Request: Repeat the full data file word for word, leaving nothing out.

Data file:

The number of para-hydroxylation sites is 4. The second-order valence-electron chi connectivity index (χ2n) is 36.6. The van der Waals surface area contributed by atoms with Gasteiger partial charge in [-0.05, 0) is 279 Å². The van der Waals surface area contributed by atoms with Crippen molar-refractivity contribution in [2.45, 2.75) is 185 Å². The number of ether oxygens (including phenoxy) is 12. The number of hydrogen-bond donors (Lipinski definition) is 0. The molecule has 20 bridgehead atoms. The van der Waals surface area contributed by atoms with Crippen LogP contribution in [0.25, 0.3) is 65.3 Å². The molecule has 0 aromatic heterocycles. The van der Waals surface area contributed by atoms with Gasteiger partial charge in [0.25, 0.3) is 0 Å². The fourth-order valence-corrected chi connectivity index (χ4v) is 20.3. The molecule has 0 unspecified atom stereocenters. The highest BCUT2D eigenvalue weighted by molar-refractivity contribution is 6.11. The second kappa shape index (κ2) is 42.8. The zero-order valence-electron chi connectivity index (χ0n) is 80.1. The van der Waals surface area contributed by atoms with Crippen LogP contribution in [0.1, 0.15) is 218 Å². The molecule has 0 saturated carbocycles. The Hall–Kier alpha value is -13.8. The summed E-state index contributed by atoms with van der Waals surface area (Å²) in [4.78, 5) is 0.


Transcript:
The number of para-hydroxylation sites is 4. The second-order valence-electron chi connectivity index (χ2n) is 36.6. The van der Waals surface area contributed by atoms with Gasteiger partial charge in [-0.05, 0) is 279 Å². The van der Waals surface area contributed by atoms with Crippen molar-refractivity contribution in [2.45, 2.75) is 185 Å². The number of ether oxygens (including phenoxy) is 12. The number of hydrogen-bond donors (Lipinski definition) is 0. The molecule has 20 bridgehead atoms. The van der Waals surface area contributed by atoms with Crippen LogP contribution in [0.25, 0.3) is 65.3 Å². The molecule has 0 aromatic heterocycles. The van der Waals surface area contributed by atoms with Gasteiger partial charge in [0.25, 0.3) is 0 Å². The fourth-order valence-corrected chi connectivity index (χ4v) is 20.3. The molecule has 0 unspecified atom stereocenters. The highest BCUT2D eigenvalue weighted by molar-refractivity contribution is 6.11. The second kappa shape index (κ2) is 42.8. The zero-order valence-electron chi connectivity index (χ0n) is 80.1. The van der Waals surface area contributed by atoms with Crippen LogP contribution in [0.1, 0.15) is 218 Å². The molecule has 0 saturated carbocycles. The Hall–Kier alpha value is -13.8. The summed E-state index contributed by atoms with van der Waals surface area (Å²) in [4.78, 5) is 0.